India Quietly Launched Third Nuclear-Powered Ballistic Missile Submarine In November This Year: Report

India Quietly Launched Third Nuclear-Powered Ballistic Missile Submarine In November This Year: Report

by Swarajya Staff - Dec 31, 2021 01:48 PM +05:30 IST
India Quietly Launched Third Nuclear-Powered Ballistic Missile Submarine In November This Year: Report  Prime Minister Narendra Modi speaking at an event with an image of INS Arihant, its clearest pictures, in the background. (@narendramodi/Twitter)
  • Satellite imagery has confirmed reports that S-4 is slightly larger than INS Arihant and Arighat, India's other SSBNs, and is said to have at least eight tubes for nuclear missiles.

India quietly launched its third ballistic missile submarine (SSBN) S-4, the latest in the Arihant-class of nuclear-powered boats, a report by Chris Biggers of the United Kingdom-based Janes Defence Weekly has said, citing the latest satellite imagery from Planet Labs.

The S-4 was launched on 23 November at the Submarine Building Center (SBC) in Visakhapatnam, the Janes report said. Government sources, however, have refused to comment on the development so far.

Satellite imagery has confirmed the reports of the S-4 being slightly larger than INS Arihant and Arighat, India's other SSBNs. The length of the boat could have been increased to make space for additional tubes for nuclear-tipped ballistic missiles. While INS Arihant, India's first SSBN and the lead boat of the class, has four vertical-launch missile tubes, the S-4 is reported to have at least eight tubes for nuclear missiles.

As a result, S-4 will be able to carry eight K-4 Submarine Launched Ballistic Missiles (SLBMs) and 24 K-15 SLBMs, reportedly twice of what INS Arihant can carry. K-4 and K-15 missiles have ranges of around 3,500 kilometres 750 kilometres, respectively. While the current status of the K-4 missile project remains unknown, the addition of the missile to India's nukes delivery arsenal will allow India's SSBNs in the Bay of Bengal to target major population and production centres in China.

For a credible at-sea deterrence, a country’s SSBNs must be capable of, among other things, targeting the population and industrial centres of the adversary. In India’s case, this means that India’s SSBNs must be capable of holding at risk large cities not only in Pakistan but also in the Chinese mainland, most preferably those located in its eastern coastal belt.

The increase in size over INS Arihant means that the S-4 also has a higher displacement. While the former displace 6,000 tonnes, the latter is reported to have a displacement of 7,000 tonnes.

While the S-4 has been launched, work on the next boat in the class, S-4*, continues at SBC. Arighat, the second of the Arihant-class boats, had been quietly launched in 2017 by the then defence minister Nirmala Sitharaman. The Arighat was to be commissioned into service late last year but the outbreak of the Covid-19 pandemic derailed the plan. INS Arihant was commissioned into service in 2016 and completed its first 20-day long deterrent patrol in November 2018.

India is also working on SSNs or nuclear-powered submarines which are armed with missiles with conventional warheads. The programme involves the design and construction of six SSNs, each displacing around 6,000 tonnes.

SSNs will make the Indian Navy’s submarine arm stealthier. Unlike diesel-electric (or conventional) submarines, SSNs can remain underwater almost indefinitely. A diesel-electric submarine has to snorkel frequently to recharge its batteries which power its propellers. The process of snorkelling involves travelling just below the surface of the water with the submarine’s periscope and generator exhaust pipe above the surface.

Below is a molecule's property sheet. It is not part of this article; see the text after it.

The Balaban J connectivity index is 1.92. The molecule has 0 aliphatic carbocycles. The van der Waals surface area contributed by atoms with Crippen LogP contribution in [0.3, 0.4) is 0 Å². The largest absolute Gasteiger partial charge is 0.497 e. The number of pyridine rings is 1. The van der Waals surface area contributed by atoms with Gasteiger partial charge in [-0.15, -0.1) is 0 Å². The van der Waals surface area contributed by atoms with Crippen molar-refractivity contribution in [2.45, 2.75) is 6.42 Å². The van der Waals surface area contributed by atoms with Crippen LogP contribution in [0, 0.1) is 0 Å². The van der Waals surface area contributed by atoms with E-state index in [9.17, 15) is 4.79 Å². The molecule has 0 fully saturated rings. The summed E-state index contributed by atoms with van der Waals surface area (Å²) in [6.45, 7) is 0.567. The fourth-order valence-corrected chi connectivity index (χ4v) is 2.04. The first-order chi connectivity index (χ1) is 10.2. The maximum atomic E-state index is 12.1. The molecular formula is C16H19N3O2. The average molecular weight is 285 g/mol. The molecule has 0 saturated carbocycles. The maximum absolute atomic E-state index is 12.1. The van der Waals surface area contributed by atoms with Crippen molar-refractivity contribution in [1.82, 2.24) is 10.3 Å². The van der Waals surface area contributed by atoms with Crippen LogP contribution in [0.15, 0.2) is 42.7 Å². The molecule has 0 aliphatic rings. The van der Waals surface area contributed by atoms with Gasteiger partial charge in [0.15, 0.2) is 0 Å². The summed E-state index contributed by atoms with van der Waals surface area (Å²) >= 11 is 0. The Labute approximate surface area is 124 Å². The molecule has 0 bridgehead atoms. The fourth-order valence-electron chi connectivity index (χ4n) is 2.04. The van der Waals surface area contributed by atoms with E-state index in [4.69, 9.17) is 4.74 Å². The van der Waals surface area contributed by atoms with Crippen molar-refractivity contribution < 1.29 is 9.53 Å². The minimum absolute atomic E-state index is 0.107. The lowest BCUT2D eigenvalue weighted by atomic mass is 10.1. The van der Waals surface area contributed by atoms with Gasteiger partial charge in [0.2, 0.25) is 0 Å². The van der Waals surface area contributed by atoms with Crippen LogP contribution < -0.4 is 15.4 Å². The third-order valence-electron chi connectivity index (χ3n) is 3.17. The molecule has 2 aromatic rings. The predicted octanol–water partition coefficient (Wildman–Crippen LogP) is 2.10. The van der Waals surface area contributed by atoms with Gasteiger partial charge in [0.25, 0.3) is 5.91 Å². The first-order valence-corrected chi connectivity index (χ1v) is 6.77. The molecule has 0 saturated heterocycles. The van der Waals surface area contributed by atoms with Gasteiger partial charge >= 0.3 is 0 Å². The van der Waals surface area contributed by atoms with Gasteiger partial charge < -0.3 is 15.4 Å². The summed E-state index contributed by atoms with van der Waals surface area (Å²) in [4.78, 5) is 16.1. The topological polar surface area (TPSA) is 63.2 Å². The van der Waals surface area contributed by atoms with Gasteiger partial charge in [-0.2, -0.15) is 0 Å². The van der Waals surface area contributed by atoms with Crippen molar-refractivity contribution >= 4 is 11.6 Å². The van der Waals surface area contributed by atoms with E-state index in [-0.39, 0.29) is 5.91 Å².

Submarines have to come to ‘periscope depth’ and extend the snort mast above the waterline so as to ingest the air needed for running noisy diesel generators to charge their batteries. Snorkelling significantly increases the risk of detection.

SSNs, powered by nuclear reactors, can remain submerged for months — their endurance is limited only by the crew's food supply and weapons expenditures.

Unlike nuclear-powered ballistic missile submarines (SSBNs), SSNs don’t carry nuclear-tipped ballistic missiles. These boats are equipped with long-range anti-ship and land-attack cruise missiles and torpedoes.

The government gave the go-ahead for the SSN project in 2015. Design work had begun at the Gurgaon-based Submarine Design Centre sometime around 2017 and considerable progress has been made since. The design is likely to be finalised in the next two years and the fabrication of the hull will begin after that.

The Hyderabad-based, state-owned Mishra Dhatu Nigam, has been asked to develop an indigenous special alloy for the hull of the submarine to allow it to dive much deeper than the Arihant-class SSBNs.

The reactor being developed for the SSN project would be a vast improvement over the one used on Arihant class boats. It is believed to have an output of around 190 MW, a major upgrade over the 83 MW reactor on Arihant-class SSBNs.

India is also working on a new series of SSBNs, which will be a marked improvement over the Arihant-class. The designing work for this new series, as Sandeep Unnithan reported in India Today back in 2017, is also currently underway.

Identified as S-5, this new type of submarine will have a displacement of 13,500 tonnes, which is twice that of the Arihant-class boats, and will be capable of carrying 12 long-range nuclear-tipped missiles.

In total, India is working on three nuclear submarine projects — Arihant-class SSBNs, six 6,000 tonnes SSNs, and the 13,500 tonne S-5 class SSBNs.

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